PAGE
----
Utah Women are Generous
This month, we’re featuring Utah women who helped those in need. There are so many it’s hard to pick just a few!
One of the first ways American women entered public life was through charitable organizations. In the early days of the United States, women formed groups to set up orphanages, care for the sick and poor, or fight against slavery. In those groups, women gained valuable experience in public speaking, organizing, and leadership that they would later use to advocate for their own rights. This was also true for many white, middle- and upper-class women in Utah.
Emma McVicker believed in the power of early childhood education. She helped make sure that Utah’s constitution included free public kindergarten. And her organization, now known as Neighborhood House, helped many Utahns in other ways. Neighborhood House trained mothers and teachers, taught English to recent immigrants, and provided free milk and baths for kids. Neighborhood House still provides quality, affordable day care for kids and adults on the west side of Salt Lake City.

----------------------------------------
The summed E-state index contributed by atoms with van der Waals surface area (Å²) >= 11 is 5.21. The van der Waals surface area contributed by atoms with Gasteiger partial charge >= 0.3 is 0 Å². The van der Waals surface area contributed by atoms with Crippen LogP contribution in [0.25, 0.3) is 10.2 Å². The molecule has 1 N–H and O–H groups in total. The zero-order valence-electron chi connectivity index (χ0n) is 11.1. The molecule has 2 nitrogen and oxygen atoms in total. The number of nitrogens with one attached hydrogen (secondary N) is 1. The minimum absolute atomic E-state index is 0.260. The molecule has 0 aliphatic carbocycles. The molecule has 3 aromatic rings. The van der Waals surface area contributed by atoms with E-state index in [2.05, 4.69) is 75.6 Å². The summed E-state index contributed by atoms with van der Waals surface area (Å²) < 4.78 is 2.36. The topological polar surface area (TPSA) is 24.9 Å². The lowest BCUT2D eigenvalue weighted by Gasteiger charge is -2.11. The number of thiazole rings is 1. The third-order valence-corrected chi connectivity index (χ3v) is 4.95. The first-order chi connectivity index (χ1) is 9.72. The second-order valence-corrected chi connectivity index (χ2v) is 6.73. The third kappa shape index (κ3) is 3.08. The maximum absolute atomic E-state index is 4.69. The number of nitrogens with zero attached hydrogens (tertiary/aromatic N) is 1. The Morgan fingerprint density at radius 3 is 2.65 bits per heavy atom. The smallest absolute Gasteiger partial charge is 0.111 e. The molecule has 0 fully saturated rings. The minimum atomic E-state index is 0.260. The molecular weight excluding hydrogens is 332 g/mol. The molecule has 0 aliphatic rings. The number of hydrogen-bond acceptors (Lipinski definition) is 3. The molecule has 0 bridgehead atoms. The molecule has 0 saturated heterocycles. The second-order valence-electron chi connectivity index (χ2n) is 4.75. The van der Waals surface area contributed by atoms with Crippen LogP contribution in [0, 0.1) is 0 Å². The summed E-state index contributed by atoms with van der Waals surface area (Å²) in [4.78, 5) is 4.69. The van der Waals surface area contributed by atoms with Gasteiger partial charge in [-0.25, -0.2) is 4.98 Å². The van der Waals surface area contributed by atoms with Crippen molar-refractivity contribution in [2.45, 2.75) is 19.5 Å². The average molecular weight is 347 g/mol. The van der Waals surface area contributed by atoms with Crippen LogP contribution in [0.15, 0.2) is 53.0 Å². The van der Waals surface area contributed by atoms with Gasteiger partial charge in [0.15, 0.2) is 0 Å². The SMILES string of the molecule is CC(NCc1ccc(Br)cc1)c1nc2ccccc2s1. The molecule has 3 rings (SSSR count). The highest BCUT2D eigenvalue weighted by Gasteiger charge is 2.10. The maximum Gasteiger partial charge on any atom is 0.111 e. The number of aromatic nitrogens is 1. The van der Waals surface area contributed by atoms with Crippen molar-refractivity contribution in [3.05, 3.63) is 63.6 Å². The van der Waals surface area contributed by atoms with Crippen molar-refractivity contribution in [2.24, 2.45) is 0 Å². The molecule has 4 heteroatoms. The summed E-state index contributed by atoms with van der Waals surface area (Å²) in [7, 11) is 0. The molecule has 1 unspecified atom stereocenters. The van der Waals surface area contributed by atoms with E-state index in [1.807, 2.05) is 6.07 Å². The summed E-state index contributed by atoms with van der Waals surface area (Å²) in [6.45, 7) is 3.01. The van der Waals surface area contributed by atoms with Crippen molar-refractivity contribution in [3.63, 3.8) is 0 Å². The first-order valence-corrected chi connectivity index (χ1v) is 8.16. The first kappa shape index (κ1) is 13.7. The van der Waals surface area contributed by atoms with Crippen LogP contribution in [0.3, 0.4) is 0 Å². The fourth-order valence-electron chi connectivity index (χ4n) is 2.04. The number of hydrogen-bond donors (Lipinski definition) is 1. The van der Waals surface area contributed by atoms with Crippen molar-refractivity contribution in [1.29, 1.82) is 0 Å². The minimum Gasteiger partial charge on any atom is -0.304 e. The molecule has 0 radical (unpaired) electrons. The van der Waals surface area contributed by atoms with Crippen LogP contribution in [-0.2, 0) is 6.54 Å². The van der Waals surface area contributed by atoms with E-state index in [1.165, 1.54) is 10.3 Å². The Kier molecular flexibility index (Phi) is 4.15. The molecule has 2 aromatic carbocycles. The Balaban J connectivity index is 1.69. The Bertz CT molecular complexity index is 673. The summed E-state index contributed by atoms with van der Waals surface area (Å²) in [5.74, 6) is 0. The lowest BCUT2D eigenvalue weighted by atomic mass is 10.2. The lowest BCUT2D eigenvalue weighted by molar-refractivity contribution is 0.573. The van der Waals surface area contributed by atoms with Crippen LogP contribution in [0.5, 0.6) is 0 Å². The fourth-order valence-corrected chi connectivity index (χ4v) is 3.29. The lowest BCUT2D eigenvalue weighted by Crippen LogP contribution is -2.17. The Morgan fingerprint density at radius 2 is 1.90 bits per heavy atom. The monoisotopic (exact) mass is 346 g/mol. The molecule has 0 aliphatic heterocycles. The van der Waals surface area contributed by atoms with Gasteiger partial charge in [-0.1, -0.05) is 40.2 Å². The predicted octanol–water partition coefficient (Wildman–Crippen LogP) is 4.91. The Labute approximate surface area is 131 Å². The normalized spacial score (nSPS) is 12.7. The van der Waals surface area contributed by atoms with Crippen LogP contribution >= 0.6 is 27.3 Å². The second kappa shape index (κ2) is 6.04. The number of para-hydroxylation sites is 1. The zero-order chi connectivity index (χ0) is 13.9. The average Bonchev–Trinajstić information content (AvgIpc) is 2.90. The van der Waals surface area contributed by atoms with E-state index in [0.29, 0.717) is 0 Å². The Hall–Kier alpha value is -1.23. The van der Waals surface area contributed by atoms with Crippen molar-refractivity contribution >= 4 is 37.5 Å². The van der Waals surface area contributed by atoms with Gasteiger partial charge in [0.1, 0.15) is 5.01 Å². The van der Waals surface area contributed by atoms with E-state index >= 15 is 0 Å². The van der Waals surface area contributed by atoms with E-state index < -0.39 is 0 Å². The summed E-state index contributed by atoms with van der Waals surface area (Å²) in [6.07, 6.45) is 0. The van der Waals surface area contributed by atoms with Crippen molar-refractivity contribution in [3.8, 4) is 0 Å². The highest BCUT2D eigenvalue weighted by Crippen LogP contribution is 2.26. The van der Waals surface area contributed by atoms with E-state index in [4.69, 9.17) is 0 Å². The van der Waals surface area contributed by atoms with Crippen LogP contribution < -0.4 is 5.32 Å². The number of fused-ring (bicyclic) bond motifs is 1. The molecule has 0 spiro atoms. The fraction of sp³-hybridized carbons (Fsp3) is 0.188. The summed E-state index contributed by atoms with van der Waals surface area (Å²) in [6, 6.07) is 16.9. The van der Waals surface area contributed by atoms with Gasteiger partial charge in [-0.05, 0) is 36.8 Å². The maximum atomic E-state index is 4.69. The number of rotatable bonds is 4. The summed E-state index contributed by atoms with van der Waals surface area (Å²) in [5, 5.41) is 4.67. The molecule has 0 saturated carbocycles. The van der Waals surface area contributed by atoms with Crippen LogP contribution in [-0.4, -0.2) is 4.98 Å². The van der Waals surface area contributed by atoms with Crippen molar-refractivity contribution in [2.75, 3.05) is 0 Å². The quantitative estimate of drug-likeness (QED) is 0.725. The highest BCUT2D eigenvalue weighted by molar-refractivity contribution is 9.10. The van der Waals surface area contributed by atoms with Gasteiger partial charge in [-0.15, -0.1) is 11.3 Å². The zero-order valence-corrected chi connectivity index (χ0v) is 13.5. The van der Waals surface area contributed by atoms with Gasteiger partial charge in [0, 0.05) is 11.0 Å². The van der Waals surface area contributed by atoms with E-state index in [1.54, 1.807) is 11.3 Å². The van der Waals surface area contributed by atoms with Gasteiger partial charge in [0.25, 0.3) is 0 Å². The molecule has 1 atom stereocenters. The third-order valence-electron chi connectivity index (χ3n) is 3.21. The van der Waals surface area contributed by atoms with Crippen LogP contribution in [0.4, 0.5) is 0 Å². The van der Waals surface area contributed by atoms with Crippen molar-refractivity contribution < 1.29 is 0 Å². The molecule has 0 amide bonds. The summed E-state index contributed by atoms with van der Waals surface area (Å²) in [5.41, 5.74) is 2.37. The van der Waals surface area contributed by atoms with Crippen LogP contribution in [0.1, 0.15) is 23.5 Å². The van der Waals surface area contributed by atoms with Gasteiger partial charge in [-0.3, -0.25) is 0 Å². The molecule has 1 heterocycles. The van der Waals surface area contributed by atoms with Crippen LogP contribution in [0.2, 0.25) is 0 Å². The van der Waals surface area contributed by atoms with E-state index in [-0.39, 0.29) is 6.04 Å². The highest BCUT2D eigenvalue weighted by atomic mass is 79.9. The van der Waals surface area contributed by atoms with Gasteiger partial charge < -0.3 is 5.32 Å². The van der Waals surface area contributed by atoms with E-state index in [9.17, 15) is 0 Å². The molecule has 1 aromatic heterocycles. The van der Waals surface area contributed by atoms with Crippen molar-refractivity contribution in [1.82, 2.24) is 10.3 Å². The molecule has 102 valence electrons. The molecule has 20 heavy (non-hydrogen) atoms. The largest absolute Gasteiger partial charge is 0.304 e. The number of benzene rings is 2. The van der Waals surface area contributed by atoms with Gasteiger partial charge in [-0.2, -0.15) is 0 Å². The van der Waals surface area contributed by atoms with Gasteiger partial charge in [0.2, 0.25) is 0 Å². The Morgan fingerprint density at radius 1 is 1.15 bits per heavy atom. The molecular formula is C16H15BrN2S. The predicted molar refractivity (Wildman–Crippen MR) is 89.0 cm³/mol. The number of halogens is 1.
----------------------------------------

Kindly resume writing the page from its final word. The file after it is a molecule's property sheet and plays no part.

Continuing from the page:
Click here to download our September calendar as a PDF. And follow us at @betterdays2020 for stories of more generous Utahns, including:
- Ute leader Chipeta
- Anna Belle Weakley, who ran Ogden’s Porters and Waiters Club
- Mary Nakaishi, the “Angel of 25th Street”